According to the U.S. Energy Information Administration, Argentina has the second largest recoverable reserves of shale gas in the world and fourth largest in terms of shale oil reserves. The government in Buenos Aires has now decided to use the growing interest in energy resources to change the tax system governing the extraction of hydrocarbons. According to many companies existing laws create onerous trade barriers hindering investment and exploration.
Argentina’s President, Cristina Kirchner, will meet early next week with the governors of provinces where exploration work is carried out to begin consultations regarding the new hydrocarbon tax law.
The new tax proposals will introduce a system of incentives and tax breaks to foster investment in the mining sector. The new tax law would introduce a general flat rate of taxes and levies collected by local governments on exploratory and excavation work. The level of investment which would entitle companies to transfer dividends abroad will also be lowered. To obtain the expected tax benefits the companies will have to invest at least 250 million dollars, which is considerably less than the currently required 1 billion dollars.
The proposal introduces a tax-free export allowance equalling 20 per cent of extracted hydrocarbons, as well as abolishing the limits on imports of machinery and other exploration equipment.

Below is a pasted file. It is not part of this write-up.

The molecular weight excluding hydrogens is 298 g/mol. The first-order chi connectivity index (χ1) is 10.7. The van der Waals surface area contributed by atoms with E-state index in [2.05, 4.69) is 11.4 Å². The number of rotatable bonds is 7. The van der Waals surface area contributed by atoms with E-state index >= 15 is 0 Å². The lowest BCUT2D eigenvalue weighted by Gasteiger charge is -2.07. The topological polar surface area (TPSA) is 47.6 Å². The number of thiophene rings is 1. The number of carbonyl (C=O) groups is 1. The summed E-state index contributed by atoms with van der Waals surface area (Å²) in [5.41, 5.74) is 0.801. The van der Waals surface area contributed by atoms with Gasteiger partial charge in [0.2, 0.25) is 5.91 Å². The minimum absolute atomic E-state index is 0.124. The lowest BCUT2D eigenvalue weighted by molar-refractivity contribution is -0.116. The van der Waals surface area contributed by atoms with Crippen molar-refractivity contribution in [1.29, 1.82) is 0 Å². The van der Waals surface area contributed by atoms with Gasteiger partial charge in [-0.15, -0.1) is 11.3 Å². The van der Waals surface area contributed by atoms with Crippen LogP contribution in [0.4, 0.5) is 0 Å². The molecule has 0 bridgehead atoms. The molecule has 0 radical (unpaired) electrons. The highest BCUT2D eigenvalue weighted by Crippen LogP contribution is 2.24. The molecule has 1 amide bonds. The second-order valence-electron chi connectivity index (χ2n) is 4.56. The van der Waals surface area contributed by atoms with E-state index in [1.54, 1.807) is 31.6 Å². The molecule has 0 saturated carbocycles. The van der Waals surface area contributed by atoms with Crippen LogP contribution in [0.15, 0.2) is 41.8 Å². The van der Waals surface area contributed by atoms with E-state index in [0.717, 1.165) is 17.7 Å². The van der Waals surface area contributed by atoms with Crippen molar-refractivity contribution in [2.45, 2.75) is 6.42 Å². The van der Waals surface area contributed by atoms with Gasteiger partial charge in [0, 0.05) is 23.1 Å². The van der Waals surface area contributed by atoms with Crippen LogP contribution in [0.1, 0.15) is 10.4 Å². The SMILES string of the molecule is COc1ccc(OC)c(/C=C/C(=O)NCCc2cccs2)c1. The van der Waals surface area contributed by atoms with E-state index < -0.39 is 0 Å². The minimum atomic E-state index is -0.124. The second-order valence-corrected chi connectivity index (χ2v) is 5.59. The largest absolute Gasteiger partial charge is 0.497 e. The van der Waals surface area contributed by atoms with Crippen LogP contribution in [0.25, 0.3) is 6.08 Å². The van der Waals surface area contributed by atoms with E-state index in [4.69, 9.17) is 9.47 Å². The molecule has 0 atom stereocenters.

The rules governing exploration will also be revised. Currently, foreign companies are obliged to set up joint ventures with local corporations to start exploration work. According to Carlos Pierro, energy market analyst and former president of the state-owned YPF, such partnerships unnecessarily increase costs.
Meanwhile, Bloomberg reported yesterday that the French oil giant Total is holding talks to sell its indirect stake in Transportadora del Gas del Norte, Argentina’s second-largest gas pipeline operator. Proceeds from the sale will be used to boost oil and natural gas exploration in Argentina. On April 7, Total Americas Director Ladislas Paszkiewicz said the company was seeking lower costs to boost shale investment in Argentina’s Vaca Muerta formation, the world’s second-largest shale gas reservoir.
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